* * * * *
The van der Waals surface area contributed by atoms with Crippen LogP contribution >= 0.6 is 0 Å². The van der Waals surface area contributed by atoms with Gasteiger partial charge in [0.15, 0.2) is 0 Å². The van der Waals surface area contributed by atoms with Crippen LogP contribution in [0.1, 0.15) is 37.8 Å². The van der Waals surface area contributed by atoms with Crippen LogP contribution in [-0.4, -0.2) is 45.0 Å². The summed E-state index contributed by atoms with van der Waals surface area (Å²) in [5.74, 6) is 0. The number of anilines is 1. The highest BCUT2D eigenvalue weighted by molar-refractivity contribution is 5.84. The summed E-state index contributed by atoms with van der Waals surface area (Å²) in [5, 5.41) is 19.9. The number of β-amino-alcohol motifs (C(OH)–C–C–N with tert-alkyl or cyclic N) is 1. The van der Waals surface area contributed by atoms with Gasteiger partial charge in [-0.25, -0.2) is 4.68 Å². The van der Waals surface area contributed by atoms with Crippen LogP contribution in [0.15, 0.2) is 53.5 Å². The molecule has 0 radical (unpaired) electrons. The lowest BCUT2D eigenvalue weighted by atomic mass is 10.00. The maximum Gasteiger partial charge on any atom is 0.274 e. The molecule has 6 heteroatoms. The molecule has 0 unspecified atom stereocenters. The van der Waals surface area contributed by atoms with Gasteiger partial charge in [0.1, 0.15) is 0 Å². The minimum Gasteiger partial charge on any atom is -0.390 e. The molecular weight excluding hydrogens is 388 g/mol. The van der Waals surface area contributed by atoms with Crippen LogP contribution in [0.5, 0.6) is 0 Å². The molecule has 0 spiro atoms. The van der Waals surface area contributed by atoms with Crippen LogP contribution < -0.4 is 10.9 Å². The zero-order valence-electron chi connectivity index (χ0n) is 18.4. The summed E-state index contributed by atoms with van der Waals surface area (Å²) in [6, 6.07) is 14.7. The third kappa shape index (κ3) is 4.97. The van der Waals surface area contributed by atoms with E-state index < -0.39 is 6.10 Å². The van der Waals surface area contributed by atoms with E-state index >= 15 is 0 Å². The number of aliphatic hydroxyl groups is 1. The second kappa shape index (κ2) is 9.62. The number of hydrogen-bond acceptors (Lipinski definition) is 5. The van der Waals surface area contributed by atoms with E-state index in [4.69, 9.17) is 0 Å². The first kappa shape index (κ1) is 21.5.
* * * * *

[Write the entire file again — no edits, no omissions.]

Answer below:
The van der Waals surface area contributed by atoms with Crippen LogP contribution >= 0.6 is 0 Å². The van der Waals surface area contributed by atoms with Gasteiger partial charge in [0.15, 0.2) is 0 Å². The van der Waals surface area contributed by atoms with Crippen LogP contribution in [0.1, 0.15) is 37.8 Å². The van der Waals surface area contributed by atoms with Crippen LogP contribution in [-0.4, -0.2) is 45.0 Å². The summed E-state index contributed by atoms with van der Waals surface area (Å²) in [5.74, 6) is 0. The number of anilines is 1. The highest BCUT2D eigenvalue weighted by molar-refractivity contribution is 5.84. The summed E-state index contributed by atoms with van der Waals surface area (Å²) in [5, 5.41) is 19.9. The number of β-amino-alcohol motifs (C(OH)–C–C–N with tert-alkyl or cyclic N) is 1. The van der Waals surface area contributed by atoms with Gasteiger partial charge in [-0.25, -0.2) is 4.68 Å². The van der Waals surface area contributed by atoms with Crippen LogP contribution in [0.15, 0.2) is 53.5 Å². The molecule has 0 radical (unpaired) electrons. The lowest BCUT2D eigenvalue weighted by atomic mass is 10.00. The maximum Gasteiger partial charge on any atom is 0.274 e. The molecule has 6 heteroatoms. The molecule has 0 unspecified atom stereocenters. The van der Waals surface area contributed by atoms with Gasteiger partial charge in [0.1, 0.15) is 0 Å². The minimum Gasteiger partial charge on any atom is -0.390 e. The molecular weight excluding hydrogens is 388 g/mol. The van der Waals surface area contributed by atoms with Crippen LogP contribution in [0.5, 0.6) is 0 Å². The molecule has 0 spiro atoms. The van der Waals surface area contributed by atoms with Crippen LogP contribution < -0.4 is 10.9 Å². The zero-order valence-electron chi connectivity index (χ0n) is 18.4. The summed E-state index contributed by atoms with van der Waals surface area (Å²) in [6, 6.07) is 14.7. The third kappa shape index (κ3) is 4.97. The van der Waals surface area contributed by atoms with E-state index < -0.39 is 6.10 Å². The van der Waals surface area contributed by atoms with E-state index >= 15 is 0 Å². The number of aliphatic hydroxyl groups is 1. The second kappa shape index (κ2) is 9.62. The number of hydrogen-bond acceptors (Lipinski definition) is 5. The van der Waals surface area contributed by atoms with E-state index in [4.69, 9.17) is 0 Å². The first kappa shape index (κ1) is 21.5.